Welcome to Triple Choice Tuesday. This is where I ask some of my favourite bloggers, writers and readers to share the names of three books that mean a lot to them. The idea is that it might raise the profile of certain books and introduce you to new titles, new authors and new bloggers.
Today’s guest is Jacqui, who blogs at JacquiWine’s Journal, which marries her two loves: books and wine.
Jacqui writes eloquently about wine, but her blog’s main focus is book reviews of which there is a wide and varied range, including modern classics, vintage noir and hard-boiled novels, translated fiction and contemporary fiction.
Jacqui lives in the South of England and freelances in customer research and analysis. She started in healthcare, but her interest in wine led her to The Wine Society. Her other interests include films and music.
Without further ado, here are Jacqui’s choices:
This novel has one of the most intriguing openings I have encountered in many years of reading. As the book opens, the main character, Juan, recalls the death of his father’s wife, Teresa, shortly after the couple’s honeymoon some 40 years ago: Teresa shot herself in the heart with her father’s gun. Juan’s father, Ranz, was not present at the moment of Teresa’s death, and at the time, no one appeared to know why she took her own life.
By the end of the novel the uncertainties surrounding Teresa’s suicide are resolved, but A Heart So White offers so much more than a conventional mystery. It seems (at least in part) to be a meditation on some of Marias’s favourite themes: truth, secrets, relationships, communication and death. The plot is very cleverly constructed; it feels layered as particular images and themes recur and reverberate throughout the novel. The writing is wonderful: philosophical, reflective, almost hypnotic in style. It’s a novel to sink into and savour, one that rewards rereading.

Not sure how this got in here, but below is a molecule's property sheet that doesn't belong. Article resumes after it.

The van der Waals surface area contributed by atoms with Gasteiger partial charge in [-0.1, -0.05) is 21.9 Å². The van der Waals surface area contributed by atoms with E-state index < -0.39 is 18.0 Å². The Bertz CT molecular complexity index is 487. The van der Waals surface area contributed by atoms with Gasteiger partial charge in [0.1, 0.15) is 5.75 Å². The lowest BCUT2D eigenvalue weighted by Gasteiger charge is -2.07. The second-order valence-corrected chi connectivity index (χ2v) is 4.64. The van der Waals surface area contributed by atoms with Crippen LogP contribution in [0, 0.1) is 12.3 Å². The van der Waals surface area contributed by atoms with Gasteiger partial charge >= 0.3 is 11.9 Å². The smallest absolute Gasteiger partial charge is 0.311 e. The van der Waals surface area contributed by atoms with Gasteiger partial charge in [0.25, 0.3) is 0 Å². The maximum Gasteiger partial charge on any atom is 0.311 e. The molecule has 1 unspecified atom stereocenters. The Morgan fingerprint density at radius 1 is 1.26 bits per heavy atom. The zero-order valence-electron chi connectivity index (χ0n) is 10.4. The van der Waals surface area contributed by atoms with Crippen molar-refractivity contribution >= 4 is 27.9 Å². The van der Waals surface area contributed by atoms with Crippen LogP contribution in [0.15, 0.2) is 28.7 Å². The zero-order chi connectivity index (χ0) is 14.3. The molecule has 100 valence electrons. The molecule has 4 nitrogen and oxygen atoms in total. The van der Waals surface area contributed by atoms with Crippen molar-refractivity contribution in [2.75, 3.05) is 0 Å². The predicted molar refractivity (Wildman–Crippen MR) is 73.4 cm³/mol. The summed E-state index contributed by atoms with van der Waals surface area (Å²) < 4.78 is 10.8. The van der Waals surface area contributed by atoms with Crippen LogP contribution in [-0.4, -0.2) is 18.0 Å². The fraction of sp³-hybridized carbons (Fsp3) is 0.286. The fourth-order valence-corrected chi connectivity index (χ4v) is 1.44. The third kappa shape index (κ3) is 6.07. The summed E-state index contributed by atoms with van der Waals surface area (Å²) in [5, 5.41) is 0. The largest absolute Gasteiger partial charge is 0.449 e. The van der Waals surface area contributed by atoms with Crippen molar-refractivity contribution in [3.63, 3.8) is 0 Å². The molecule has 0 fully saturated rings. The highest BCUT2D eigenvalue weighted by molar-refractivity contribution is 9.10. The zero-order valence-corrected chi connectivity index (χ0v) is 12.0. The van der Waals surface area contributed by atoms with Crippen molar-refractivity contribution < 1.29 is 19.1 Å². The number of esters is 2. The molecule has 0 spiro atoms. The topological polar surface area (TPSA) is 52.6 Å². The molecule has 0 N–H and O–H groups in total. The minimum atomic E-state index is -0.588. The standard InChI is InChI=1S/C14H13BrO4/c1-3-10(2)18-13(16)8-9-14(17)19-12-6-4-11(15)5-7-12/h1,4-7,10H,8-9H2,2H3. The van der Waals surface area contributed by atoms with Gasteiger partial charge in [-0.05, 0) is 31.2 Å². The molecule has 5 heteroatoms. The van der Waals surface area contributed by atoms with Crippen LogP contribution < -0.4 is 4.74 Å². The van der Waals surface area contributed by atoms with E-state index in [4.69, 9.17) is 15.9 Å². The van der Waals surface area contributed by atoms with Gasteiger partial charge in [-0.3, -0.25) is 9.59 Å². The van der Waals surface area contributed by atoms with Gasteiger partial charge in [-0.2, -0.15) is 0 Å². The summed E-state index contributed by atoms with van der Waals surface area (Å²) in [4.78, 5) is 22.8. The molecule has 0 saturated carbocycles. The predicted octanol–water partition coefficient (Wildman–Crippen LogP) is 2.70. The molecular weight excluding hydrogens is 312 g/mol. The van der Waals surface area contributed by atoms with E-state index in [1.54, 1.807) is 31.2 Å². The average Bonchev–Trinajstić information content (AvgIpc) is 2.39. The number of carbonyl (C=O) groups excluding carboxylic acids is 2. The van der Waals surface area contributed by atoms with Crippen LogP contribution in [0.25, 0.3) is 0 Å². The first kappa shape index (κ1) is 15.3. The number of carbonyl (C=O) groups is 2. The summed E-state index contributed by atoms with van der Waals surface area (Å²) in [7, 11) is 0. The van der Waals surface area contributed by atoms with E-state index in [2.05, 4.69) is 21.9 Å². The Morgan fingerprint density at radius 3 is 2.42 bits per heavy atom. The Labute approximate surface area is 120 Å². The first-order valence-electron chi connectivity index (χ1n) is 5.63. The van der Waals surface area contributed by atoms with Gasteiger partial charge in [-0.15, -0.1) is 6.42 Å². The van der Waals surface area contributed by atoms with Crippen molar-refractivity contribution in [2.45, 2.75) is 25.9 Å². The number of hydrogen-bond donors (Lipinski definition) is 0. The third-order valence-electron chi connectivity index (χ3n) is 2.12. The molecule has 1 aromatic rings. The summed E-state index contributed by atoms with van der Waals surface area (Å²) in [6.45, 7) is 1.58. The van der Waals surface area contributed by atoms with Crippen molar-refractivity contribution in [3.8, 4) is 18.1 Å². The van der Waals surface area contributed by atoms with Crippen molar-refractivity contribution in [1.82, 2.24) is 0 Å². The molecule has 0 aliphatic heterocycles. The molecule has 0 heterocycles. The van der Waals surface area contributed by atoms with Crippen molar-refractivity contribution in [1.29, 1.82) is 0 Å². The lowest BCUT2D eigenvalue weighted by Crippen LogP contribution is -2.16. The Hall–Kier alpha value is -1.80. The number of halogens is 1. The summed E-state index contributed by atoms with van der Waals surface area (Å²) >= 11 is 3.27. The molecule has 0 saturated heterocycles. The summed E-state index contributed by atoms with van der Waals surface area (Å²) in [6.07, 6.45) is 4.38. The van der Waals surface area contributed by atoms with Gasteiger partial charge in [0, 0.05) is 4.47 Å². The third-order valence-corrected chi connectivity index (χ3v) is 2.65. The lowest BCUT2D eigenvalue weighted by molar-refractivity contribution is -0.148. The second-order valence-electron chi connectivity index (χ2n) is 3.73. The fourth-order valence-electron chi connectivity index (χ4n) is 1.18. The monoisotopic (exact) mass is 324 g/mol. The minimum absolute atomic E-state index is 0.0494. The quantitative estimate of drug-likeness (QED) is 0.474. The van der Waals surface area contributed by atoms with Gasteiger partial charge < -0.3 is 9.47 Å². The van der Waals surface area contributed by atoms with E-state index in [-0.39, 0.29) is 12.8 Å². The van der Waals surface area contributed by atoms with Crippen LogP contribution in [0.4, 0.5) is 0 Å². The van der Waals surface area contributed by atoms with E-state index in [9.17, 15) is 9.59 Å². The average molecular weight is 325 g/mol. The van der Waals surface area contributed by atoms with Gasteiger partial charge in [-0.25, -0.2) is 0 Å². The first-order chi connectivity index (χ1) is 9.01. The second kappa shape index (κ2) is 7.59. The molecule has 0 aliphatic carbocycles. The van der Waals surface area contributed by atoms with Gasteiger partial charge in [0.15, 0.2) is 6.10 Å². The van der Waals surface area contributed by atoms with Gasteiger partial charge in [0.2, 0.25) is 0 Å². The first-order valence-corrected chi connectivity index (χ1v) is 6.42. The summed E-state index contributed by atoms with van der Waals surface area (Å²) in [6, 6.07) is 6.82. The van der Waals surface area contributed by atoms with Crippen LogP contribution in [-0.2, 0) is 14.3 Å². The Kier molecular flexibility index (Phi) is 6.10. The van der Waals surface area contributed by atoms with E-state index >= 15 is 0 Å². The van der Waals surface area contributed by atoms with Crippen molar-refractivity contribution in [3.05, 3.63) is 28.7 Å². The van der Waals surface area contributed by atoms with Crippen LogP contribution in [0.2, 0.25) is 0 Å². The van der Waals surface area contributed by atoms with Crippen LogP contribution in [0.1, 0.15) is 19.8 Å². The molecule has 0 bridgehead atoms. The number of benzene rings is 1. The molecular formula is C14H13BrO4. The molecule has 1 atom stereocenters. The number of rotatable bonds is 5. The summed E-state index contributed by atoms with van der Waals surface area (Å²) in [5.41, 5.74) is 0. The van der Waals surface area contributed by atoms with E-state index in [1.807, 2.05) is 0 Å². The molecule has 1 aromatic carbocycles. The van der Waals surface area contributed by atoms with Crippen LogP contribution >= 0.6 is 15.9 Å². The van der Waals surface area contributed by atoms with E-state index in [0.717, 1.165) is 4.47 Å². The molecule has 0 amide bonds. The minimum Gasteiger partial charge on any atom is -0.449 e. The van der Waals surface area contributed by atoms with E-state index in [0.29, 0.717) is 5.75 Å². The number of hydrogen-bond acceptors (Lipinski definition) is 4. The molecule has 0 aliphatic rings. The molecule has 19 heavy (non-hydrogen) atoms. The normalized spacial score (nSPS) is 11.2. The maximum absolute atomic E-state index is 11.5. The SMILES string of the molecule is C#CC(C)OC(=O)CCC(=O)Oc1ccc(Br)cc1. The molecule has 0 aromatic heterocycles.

This is the book that rekindled my love of reading in the wilderness years following my O-levels. I recall having to study particular novels and the requirement to analyse the life out of these books turned me away from reading for a few years. All that changed when I picked up The Great Gatsby. Here was a book full of intrigue and mystery, an elegy to the illusions and tragedies of the American Dream. Need I say more? It remains one of my favourite novels and never fails to surprise me with something new and different despite several rereads.
Regular readers of my blog will know that I have been championing this book for the past year! Cassandra, a graduate student at Berkeley, drives home to her family’s ranch for the wedding of her identical twin sister, Judith, where she seems all set to derail the proceedings. This is a brilliant novel featuring one of my favourite women in literature. If you like complex characters with plenty of light and shade, this is the novel for you. Cassandra is intelligent, precise and at times witty, charming and loving. But she can also be manipulative, reckless, domineering, self-absorbed and cruel. She’s a mass of contradictions and behaves abominably at times, and yet she has my sympathies. Cassandra at the Wedding was first published in 1962, and it’s wonderful to see it back in print in the shape of a lovely edition from NYRB Classics.
Thanks, Jacqui, for taking part in my Triple Choice Tuesday!
As expected, these are wonderful choices. I have the Javier Marias’ novel in my TBR, having picked it up very cheaply in a book sale last summer. I read and loved The Great Gatsby many years ago (my review is here). And now I’m off to hunt out a copy of Cassandra at the Wedding, it sounds so fabulous!
What do you think of Jacqui’s choices? Have you read any of these books?